4. 1.0
      Former Employee, more than 5 years

      Warning! Some things never change.

      Jul 2, 2021 - Software Developer in Leeds, England
      Recommend
      CEO Approval
      Business Outlook

      Pros

      one two three four five

      Cons

      Full disclosure, I left TPP over 6 years ago, a friend of mine who still works there mentioned a few goings on at TPP and that's what spurred me on to make this review. Unfortunately for those still working there it looks like nothing has changed for the better. Since leaving I have had a number of other coding jobs, and I can safely say that TPP was the worst experience of my life, working at TPP was a literal waste of time. It's a dead-end job, yes the pay is good, but there are no other positives about working here. I left around the time a number of analysts and coders were being culled for no other reason than to have opinions about the way they worked, there was no dialog and no room for discussion, it was Franks way or leave. So a number of people left or were made to leave. This utter lack of respect for his staff members seems to have persisted. The jobs that I have had since working at TPP were light years ahead in management, perks, work-life balance, personal and professional development. TPP does not compare. There was and according to staff who still work there is no personal or professional development, the perks were ok, but nothing special, the management were clueless and did whatever they want without repercussions. Simply put, I left because I felt it was a dead end job and it still seems to be. At TPP there is no work-life balance - you're on call 24/7 and if you don't like it then you have one option - can you guess what it is? Working in a modern job allows you to be flexible with flexi time, working from home and choose your hours etc, but at TPP there was none of that and probably never will be. Mental health isn't even considered at TPP, probably because of Franks out dated views. There were are multitute of other oddities at TPP which I won't go over, just read the other reviews as they cover the same things that I experienced at the time. Some questions for new starters - ask about staff retention, ask any of the coders about modern working and testing methodologies, ask how much of the cloud they use, ask them about containers, CI/CD and collaboration tools etc, ask about flexible working, ask about fingerprints on the glass. If you still don't care then expect to - be stressed, dread coming into work, not learn anything that can be applied to other jobs when you leave (and you will leave), wish that you'd listen to this review.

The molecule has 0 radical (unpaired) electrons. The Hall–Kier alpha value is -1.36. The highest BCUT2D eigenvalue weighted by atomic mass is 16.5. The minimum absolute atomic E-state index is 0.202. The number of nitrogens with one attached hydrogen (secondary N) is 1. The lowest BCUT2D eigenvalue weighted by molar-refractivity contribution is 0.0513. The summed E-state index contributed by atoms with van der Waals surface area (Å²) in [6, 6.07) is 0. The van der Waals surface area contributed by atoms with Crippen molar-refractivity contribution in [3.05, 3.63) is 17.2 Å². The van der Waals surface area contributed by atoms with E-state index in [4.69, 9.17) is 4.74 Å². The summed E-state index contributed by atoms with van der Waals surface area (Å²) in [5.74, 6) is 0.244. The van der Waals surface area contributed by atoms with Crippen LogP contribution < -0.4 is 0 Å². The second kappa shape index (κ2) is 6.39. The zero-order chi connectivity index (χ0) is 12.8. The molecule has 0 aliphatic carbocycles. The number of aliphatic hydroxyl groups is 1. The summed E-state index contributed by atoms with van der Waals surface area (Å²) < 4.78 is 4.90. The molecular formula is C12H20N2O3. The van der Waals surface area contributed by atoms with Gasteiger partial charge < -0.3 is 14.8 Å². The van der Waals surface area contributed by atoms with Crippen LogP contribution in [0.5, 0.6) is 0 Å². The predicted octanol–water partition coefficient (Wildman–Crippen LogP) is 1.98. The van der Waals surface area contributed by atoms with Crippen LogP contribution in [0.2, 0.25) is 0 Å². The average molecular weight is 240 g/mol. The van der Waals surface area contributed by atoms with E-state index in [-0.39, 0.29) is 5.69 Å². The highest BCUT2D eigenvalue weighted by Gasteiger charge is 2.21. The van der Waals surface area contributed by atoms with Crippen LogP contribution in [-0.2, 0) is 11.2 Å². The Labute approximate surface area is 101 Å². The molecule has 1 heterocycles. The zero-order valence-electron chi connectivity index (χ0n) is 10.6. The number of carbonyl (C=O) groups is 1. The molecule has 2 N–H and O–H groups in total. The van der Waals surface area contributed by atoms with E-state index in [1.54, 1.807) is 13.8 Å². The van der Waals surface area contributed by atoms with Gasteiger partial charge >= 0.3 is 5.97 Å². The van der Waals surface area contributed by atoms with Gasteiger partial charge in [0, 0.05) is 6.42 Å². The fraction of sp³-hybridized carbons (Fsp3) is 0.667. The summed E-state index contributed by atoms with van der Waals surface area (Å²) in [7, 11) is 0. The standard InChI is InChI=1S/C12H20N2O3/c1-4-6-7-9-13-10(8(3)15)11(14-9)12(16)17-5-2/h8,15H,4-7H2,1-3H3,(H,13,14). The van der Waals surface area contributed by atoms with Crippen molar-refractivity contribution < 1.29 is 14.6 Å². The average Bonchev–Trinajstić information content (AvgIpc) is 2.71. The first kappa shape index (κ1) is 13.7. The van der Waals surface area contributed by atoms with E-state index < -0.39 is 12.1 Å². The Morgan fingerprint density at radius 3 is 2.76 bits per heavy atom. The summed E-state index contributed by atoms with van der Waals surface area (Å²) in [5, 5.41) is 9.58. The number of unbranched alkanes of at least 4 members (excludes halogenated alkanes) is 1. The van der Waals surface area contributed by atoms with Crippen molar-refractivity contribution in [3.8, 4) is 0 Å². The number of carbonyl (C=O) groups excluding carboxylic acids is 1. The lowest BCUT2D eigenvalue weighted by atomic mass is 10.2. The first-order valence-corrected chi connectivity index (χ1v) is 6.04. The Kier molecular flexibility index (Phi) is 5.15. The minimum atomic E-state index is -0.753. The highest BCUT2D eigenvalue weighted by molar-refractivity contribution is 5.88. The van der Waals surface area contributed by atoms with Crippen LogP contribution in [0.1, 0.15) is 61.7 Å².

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      29 people found this review helpful
    5. 5.0
      Current Employee, more than 5 years

      Great Place To Work

      May 20, 2021 - Analyst in Leeds, England
      Recommend
      CEO Approval
      Business Outlook

      Pros